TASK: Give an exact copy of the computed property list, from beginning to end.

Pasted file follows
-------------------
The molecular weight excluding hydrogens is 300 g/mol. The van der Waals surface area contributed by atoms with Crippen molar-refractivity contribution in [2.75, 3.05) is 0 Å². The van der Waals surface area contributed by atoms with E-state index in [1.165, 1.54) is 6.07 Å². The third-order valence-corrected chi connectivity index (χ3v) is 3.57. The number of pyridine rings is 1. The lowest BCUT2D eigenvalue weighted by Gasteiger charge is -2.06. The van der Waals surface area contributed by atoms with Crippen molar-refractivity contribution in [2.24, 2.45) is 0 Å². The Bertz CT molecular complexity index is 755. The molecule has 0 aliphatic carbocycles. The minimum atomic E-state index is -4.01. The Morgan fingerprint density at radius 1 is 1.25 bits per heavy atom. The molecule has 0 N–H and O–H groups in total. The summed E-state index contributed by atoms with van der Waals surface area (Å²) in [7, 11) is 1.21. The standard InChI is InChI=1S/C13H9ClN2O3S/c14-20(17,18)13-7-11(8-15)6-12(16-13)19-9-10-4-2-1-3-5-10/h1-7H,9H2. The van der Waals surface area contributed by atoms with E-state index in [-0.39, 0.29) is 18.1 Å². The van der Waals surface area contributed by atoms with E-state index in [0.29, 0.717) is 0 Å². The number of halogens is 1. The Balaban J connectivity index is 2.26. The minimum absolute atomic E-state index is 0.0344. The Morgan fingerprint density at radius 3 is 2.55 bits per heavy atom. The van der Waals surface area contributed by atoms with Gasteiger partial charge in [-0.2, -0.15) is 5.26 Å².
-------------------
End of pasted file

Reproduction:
The molecular weight excluding hydrogens is 300 g/mol. The van der Waals surface area contributed by atoms with Crippen molar-refractivity contribution in [2.75, 3.05) is 0 Å². The van der Waals surface area contributed by atoms with E-state index in [1.165, 1.54) is 6.07 Å². The third-order valence-corrected chi connectivity index (χ3v) is 3.57. The number of pyridine rings is 1. The lowest BCUT2D eigenvalue weighted by Gasteiger charge is -2.06. The van der Waals surface area contributed by atoms with Crippen molar-refractivity contribution in [2.24, 2.45) is 0 Å². The Bertz CT molecular complexity index is 755. The molecule has 0 aliphatic carbocycles. The minimum atomic E-state index is -4.01. The Morgan fingerprint density at radius 1 is 1.25 bits per heavy atom. The molecule has 0 N–H and O–H groups in total. The summed E-state index contributed by atoms with van der Waals surface area (Å²) in [7, 11) is 1.21. The standard InChI is InChI=1S/C13H9ClN2O3S/c14-20(17,18)13-7-11(8-15)6-12(16-13)19-9-10-4-2-1-3-5-10/h1-7H,9H2. The van der Waals surface area contributed by atoms with E-state index in [-0.39, 0.29) is 18.1 Å². The van der Waals surface area contributed by atoms with E-state index in [0.29, 0.717) is 0 Å². The number of halogens is 1. The Balaban J connectivity index is 2.26. The minimum absolute atomic E-state index is 0.0344. The Morgan fingerprint density at radius 3 is 2.55 bits per heavy atom. The van der Waals surface area contributed by atoms with Gasteiger partial charge in [-0.2, -0.15) is 5.26 Å².